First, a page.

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Port of Montreal cargo soars
to 35.2 million tonnes

2017-01-05

McKeil Marine's Evans Spirit  won the International Bulk Journal's 2016 Ship of the Year Award during the IBJ's Salute to Excellence in the Maritime Bulk Industry gala awards ceremony in London, UK on November 21.
"It's a fantastic way to closeout our 60th anniversary year: having a vessel named after our founder, Evans McKeil, win this prestigious international award," said Steve Fletcher, President and CEO of McKeil Marine.
Acquired by McKeil in 2015, the Evans Spirit is a cargo ship with the shallow draught characters of a tug and barge; however, compared to a tug-and-barge unit, she can transport approximately 40 per cent more cargo about 50 per cent faster on a very similar amount of fuel.  She is in service throughout the Great Lakes and St. Lawrence River.
Evans Spirit was shortlisted for 2016 Ship of the Year competing with three other vessels: CS Bright, Mitsui OSK Lines, Japan;  Damen Shipyards, Netherlands; and MN Baroque, Swiss Marine, Switzerland. The award is presented to the owner, operator or builder of an outstanding individual bulk ship. Judged on operational efficiency, design innovation, safety and environmental protection, the Evans Spirit was selected as winner. (Photo Paul Beesley).

The Port of Montreal continued its upward momentum in 2016, with a strong increase of more than 10% sparking a new record for total cargo. It also came within 1% of matching its container record of nearly 1.5 million TEUs in 2015.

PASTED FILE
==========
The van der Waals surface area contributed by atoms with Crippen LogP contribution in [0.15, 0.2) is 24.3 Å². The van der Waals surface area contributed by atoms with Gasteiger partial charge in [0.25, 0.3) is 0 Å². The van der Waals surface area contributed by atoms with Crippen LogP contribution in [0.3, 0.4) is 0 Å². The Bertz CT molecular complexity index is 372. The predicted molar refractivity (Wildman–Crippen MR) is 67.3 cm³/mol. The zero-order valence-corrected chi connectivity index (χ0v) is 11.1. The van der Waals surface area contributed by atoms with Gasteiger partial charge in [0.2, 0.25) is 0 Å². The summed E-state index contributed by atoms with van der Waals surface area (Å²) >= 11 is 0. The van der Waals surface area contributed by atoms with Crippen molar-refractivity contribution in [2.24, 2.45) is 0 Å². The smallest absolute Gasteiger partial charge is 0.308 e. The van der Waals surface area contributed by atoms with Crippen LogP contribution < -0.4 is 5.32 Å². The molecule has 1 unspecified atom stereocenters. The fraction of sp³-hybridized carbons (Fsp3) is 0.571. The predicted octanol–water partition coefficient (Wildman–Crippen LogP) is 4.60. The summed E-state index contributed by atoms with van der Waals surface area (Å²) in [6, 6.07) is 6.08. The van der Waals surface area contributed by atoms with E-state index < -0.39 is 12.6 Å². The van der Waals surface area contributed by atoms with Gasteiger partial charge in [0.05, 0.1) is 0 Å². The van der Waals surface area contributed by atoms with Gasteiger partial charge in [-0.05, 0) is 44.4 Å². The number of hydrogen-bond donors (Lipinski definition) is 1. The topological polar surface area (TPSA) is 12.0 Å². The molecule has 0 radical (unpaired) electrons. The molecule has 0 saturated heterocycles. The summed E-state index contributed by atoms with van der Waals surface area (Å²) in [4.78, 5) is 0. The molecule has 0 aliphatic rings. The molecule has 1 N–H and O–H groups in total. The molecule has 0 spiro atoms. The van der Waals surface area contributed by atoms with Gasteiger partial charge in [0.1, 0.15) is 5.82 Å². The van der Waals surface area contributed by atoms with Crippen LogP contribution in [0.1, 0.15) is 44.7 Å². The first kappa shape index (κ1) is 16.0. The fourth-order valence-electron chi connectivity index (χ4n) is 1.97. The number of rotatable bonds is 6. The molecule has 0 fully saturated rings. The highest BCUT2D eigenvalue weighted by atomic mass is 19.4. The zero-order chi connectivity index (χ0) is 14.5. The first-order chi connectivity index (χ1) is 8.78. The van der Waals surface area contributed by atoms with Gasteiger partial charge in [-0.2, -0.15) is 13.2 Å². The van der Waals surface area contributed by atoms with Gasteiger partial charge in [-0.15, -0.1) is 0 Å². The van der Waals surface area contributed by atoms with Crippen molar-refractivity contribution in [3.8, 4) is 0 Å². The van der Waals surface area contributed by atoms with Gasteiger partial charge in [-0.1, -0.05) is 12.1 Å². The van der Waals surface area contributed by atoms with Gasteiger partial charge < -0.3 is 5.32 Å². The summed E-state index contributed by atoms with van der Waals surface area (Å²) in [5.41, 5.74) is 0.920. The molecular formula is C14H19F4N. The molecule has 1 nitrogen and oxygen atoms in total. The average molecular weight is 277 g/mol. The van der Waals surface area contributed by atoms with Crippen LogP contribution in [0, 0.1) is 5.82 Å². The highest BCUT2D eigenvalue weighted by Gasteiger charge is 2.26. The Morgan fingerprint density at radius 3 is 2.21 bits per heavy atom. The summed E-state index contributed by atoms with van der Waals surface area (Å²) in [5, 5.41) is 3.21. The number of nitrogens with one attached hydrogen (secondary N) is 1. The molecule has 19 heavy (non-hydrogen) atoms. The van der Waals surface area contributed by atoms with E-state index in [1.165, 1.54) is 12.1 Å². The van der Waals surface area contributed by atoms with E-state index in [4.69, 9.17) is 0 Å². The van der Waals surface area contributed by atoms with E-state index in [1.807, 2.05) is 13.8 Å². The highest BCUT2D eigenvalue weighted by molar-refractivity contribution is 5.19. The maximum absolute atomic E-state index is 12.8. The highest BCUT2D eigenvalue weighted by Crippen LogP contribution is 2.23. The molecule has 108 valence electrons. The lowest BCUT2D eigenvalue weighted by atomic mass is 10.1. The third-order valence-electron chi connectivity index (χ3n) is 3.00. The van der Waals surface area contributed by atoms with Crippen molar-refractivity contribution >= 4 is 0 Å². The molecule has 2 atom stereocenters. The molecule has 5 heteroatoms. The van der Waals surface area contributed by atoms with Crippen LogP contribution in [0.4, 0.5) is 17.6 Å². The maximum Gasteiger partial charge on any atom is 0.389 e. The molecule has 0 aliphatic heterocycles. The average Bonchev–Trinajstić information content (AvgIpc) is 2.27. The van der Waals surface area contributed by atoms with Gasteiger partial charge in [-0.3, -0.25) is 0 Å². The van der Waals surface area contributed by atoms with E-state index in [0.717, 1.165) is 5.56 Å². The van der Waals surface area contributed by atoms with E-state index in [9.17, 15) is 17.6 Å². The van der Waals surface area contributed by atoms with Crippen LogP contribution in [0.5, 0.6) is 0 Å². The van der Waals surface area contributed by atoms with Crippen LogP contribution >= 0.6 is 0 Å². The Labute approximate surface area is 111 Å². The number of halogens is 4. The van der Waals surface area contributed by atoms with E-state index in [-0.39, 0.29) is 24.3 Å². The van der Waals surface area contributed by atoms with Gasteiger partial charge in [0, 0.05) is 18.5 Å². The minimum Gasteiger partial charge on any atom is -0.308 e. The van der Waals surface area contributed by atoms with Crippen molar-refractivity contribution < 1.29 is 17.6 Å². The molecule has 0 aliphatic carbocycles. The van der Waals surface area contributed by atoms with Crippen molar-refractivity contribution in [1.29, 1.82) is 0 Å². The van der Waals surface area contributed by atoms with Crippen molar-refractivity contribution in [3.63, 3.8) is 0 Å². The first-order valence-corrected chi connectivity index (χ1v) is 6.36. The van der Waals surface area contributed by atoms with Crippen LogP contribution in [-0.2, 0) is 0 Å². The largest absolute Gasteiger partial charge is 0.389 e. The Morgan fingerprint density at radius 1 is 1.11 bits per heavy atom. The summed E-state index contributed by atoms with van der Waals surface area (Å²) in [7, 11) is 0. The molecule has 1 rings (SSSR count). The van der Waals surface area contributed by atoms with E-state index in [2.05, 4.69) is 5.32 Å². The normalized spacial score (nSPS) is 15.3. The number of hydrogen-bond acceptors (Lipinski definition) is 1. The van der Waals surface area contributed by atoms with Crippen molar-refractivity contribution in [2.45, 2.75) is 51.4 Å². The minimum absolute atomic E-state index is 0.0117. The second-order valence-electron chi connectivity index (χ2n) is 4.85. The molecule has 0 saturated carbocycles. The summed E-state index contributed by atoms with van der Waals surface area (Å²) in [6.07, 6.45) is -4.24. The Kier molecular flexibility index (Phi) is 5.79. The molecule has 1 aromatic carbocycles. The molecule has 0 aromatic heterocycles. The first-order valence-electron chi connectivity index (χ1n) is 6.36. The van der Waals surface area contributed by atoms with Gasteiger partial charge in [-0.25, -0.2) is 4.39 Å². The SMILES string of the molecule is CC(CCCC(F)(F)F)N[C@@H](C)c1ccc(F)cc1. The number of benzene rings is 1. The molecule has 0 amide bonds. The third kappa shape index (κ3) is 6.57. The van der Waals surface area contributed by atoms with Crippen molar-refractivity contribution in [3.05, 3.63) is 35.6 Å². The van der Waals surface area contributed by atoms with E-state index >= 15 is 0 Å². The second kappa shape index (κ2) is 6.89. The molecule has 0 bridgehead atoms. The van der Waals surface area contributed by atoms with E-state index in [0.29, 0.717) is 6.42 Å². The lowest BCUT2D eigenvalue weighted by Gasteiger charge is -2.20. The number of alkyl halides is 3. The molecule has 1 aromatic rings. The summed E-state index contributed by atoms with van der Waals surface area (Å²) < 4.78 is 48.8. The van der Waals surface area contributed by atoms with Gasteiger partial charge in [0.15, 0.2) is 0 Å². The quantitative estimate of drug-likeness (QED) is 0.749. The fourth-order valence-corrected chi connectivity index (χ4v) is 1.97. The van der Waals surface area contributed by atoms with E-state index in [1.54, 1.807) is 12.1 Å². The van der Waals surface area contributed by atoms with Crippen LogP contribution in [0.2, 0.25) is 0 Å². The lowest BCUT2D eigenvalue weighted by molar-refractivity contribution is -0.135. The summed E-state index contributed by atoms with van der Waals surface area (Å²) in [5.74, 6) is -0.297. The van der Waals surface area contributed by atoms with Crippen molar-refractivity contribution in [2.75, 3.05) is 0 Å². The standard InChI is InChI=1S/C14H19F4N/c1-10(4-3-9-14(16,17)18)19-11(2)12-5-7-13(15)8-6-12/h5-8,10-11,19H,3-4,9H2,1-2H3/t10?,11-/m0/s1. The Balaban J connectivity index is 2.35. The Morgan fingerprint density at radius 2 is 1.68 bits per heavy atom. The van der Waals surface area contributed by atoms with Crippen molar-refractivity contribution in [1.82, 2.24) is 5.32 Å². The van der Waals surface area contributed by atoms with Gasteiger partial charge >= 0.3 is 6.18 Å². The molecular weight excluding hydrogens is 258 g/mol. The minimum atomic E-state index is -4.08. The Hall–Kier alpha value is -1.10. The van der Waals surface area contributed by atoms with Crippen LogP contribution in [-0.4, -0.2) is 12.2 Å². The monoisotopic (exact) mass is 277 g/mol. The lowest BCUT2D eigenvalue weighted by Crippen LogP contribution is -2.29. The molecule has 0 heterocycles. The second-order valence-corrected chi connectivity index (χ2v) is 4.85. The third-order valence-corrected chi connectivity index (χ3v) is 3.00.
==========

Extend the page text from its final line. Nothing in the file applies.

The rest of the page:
"According to preliminary statistics, the Port of Montreal handled 35.2 million tonnes of freight in 2016," said Sylvie Vachon, President and CEO of the Montreal Port Authority. Large increases in liquid bulk and grain shipments boosted total throughput.

Among the highlights of last year was the inauguration of the new Viau container terminal which is increasing the port's capacity by 600,000 TEUs to 2.1 million TEUs.

The second biggest Canadian port after Vancouver is a major player in the North Atlantic container trade, with its deep inland location on the St. Lawrence River well positioned for ocean carriers notably serving markets in Eastern Canada and the US Midwest via extensive intermodal connections.

The 2016 performance was outlined at the traditional annual ceremony marking the arrival of the first ocean-going vessel to enter the Port of Montreal in the new year. The vessel was the Chem Sirius, a chemical tanker operated by Ace Tankers CV and flying the Liberian flag which had left the Port of Antwerp on December 19. The vessel's captain was awarded Montreal's 178th Gold-Headed Cane.

When it was created in 1840, the ceremony saluted the arrival of the first ocean-going vessel that made it through the ice in the spring to reach Montreal. Today, it symbolizes that since 1964 Montreal has been a year round port, with Coast Guard ice-breaker convoys guiding ships when needed during heavy winter weather. In addition, modern containerships with reinforced hulls are deployed on the St. Lawrence trades.

Vachon said the marine tradition was particularly meaningful this year in light of the celebrations of the 375th anniversary of the City of Montreal and the 150th anniversary of the Confederation of Canada. "The Port of Montreal is at the heart of these anniversaries and I am certain that our partners feel as strongly about history, as the shipping trade played a leading role in the development of the city and the country."

Also commenting at the ceremony were Denis Coderre, Mayor of Montreal, Jean D'Amour, Quebec Minister for Maritime Affairs, and Montarville MP Michel Picard, representing federal Transport Minister Marc Garneau. All hailed Montreal's role as a key gateway on the North American continent. (photo APM)

 
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